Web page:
It is a strange paradox that as the world becomes more globalised, our attention is drawn more to the local, as if we are incapable of encompassing a span that takes in the whole world. As a result, developments which take place at inter-governmental organisations – in some strange city, with strange initials for the title of the organisation – barely find an echo in legal news reports. Yet global developments, as we know very well from constant practical applications in our own lives, have the habit of eventually encroaching on the local. I shall give the examples of just three inter-governmental bodies undertaking work at present with interest or application to UK lawyers.
The Financial Action Task Force (FATF) is the inter-governmental body that established the anti-money laundering standards which impact on every solicitor’s practice. It had a two-day meeting last week at its headquarters in Paris on a review of the recommendations which led to the money laundering legislation in the first place. It is looking at areas such as the risk-based approach, customer due diligence and reliance on third parties. To represent the millions of lawyers in the world, there were seven lawyers present – from the International Bar Association, the CCBE, the American Bar Association and the American College of Trust and Estate Counsel. However, since this is a public consultation, you can send in your own views by 7 January to FATF through the link given above.
The United Nations Commission on International Trade Law (UNCITRAL) is about to launch an initiative on the establishment of legal standards for online dispute resolution. The first meeting will take place over five days in mid-December in Vienna, and the agenda and a supporting paper are available on its website. UNCITRAL is concerned that there is a growing number of regional initiatives on online dispute resolution, and that they might overlap and conflict – hence a global solution becomes desirable. It is generally agreed that courts have a hard time dealing with these cases because: they involve multiple jurisdictions; they are often of small value; litigation is expensive; and it is difficult to enforce foreign judgments. This is not a public consultation, but the CCBE has observer status on the working group.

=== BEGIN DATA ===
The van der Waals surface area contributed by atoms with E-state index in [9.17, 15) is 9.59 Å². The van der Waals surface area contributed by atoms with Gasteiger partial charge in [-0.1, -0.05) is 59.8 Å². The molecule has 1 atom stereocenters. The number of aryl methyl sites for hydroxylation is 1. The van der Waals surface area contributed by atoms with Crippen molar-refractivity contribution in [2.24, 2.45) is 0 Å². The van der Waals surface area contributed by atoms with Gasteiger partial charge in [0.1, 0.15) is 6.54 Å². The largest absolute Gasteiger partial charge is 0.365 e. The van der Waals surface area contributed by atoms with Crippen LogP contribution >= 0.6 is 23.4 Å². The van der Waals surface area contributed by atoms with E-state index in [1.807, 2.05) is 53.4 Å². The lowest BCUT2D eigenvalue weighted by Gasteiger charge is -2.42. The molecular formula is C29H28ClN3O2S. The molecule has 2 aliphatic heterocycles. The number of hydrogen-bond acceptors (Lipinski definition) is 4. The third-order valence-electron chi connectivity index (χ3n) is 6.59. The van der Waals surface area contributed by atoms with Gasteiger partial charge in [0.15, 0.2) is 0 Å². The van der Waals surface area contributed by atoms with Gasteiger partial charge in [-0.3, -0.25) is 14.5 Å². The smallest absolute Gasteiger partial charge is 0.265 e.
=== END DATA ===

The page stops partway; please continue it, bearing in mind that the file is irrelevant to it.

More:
(By the way, if we need to be persuaded about the benefits and difficulties of e-commerce, they become obvious in a fascinating study published last year by the European Commission called Mystery shopping evaluation of cross-border e-commerce in the EU. The figures show that some consumers, particularly from smaller or poorer member states, found a majority of cross-border offers were at least 10% cheaper – and sometimes they could only find a particular product online through a cross-border offer. Yet consumers in a majority of cross-border cases could not place an order, for instance because their country did not appear in a drop-down list or shipping was not available to that country. That is why EU institutions are not only promoting cross-border commerce, but encouraging greater online dispute resolution as an accompaniment. It forms a European backdrop to the work UNCITRAL will undertake.)
And finally there is the Council of Europe, where again the CCBE has observer status on its European Commission for the Efficiency of Justice (CEPEJ). It produces a regular and very worthwhile report on European judicial systems – the 2010 edition is now ready. It contains comparative tables and comments in areas such as: public expenditure devoted to the judicial system; the legal aid system; mediation; organisation of jurisdictions and the court network; judicial staff; case-flow management in courts; and length of procedures. If you study it, you will be able to judge for yourself the generosity of the UK government in relation to its expenditure on justice issues, in comparison with other European countries.
Obviously, the very nature of inter-governmental bodies is that their membership is composed of governments, and so lawyers’ organisations are usually invited to participate as observers. I should stress that we are delighted and privileged to be invited to attend at all. But sometimes the work is difficult to follow, for instance because the meetings last a whole week – which might be easy for civil servants, but not so easy for practising lawyers or busy NGOs. The resources which the member governments bring to the work far outweighs that which lawyers can bring.
Nevertheless, we should keep an eye on the work of such organisations, whatever the difficulties. One day their conclusions will flow down to our practices at local level.
Jonathan Goldsmith is the secretary general of the Council of Bars and Law Societies of Europe (CCBE), which represents over 700,000 European lawyers through its member bars and law societies
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